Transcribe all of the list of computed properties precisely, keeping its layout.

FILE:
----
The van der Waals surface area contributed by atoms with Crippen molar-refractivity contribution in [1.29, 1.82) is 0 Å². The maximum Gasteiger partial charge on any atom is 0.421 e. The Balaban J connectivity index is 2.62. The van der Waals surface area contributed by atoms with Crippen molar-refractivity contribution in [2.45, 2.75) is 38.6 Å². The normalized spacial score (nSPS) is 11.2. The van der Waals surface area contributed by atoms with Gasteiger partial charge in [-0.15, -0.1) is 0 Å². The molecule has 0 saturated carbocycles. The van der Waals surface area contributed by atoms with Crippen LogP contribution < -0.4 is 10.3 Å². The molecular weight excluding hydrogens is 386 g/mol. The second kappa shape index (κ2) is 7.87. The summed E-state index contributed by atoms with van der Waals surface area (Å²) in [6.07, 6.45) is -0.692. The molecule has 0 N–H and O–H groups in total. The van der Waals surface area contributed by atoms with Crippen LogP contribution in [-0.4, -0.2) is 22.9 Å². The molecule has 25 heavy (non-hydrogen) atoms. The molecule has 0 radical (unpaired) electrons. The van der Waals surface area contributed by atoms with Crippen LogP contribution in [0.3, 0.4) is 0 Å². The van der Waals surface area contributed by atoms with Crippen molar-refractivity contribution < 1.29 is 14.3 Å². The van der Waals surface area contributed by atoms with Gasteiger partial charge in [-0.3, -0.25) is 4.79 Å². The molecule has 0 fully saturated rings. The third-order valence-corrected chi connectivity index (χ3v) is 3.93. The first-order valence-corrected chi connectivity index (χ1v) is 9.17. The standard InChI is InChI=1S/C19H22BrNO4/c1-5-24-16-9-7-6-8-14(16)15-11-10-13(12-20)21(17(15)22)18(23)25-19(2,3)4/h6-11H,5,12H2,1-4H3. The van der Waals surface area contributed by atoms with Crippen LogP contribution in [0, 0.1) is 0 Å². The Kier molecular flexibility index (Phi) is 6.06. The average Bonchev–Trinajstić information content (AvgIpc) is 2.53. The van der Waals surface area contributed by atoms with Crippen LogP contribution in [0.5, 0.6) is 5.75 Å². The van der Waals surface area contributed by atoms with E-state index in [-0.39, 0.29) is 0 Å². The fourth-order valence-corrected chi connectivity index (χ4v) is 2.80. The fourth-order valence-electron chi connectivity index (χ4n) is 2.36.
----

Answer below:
The van der Waals surface area contributed by atoms with Crippen molar-refractivity contribution in [1.29, 1.82) is 0 Å². The maximum Gasteiger partial charge on any atom is 0.421 e. The Balaban J connectivity index is 2.62. The van der Waals surface area contributed by atoms with Crippen molar-refractivity contribution in [2.45, 2.75) is 38.6 Å². The normalized spacial score (nSPS) is 11.2. The van der Waals surface area contributed by atoms with Gasteiger partial charge in [-0.15, -0.1) is 0 Å². The molecule has 0 saturated carbocycles. The van der Waals surface area contributed by atoms with Crippen LogP contribution < -0.4 is 10.3 Å². The molecular weight excluding hydrogens is 386 g/mol. The second kappa shape index (κ2) is 7.87. The summed E-state index contributed by atoms with van der Waals surface area (Å²) in [6.07, 6.45) is -0.692. The molecule has 0 N–H and O–H groups in total. The van der Waals surface area contributed by atoms with Crippen LogP contribution in [-0.4, -0.2) is 22.9 Å². The molecule has 25 heavy (non-hydrogen) atoms. The molecule has 0 radical (unpaired) electrons. The van der Waals surface area contributed by atoms with Crippen LogP contribution in [0.3, 0.4) is 0 Å². The van der Waals surface area contributed by atoms with Crippen molar-refractivity contribution < 1.29 is 14.3 Å². The van der Waals surface area contributed by atoms with Gasteiger partial charge in [-0.3, -0.25) is 4.79 Å². The molecule has 0 fully saturated rings. The third-order valence-corrected chi connectivity index (χ3v) is 3.93. The first-order valence-corrected chi connectivity index (χ1v) is 9.17. The standard InChI is InChI=1S/C19H22BrNO4/c1-5-24-16-9-7-6-8-14(16)15-11-10-13(12-20)21(17(15)22)18(23)25-19(2,3)4/h6-11H,5,12H2,1-4H3. The van der Waals surface area contributed by atoms with Crippen LogP contribution in [0, 0.1) is 0 Å². The Kier molecular flexibility index (Phi) is 6.06. The average Bonchev–Trinajstić information content (AvgIpc) is 2.53. The van der Waals surface area contributed by atoms with Crippen LogP contribution in [0.5, 0.6) is 5.75 Å². The van der Waals surface area contributed by atoms with E-state index in [-0.39, 0.29) is 0 Å². The fourth-order valence-corrected chi connectivity index (χ4v) is 2.80. The fourth-order valence-electron chi connectivity index (χ4n) is 2.36.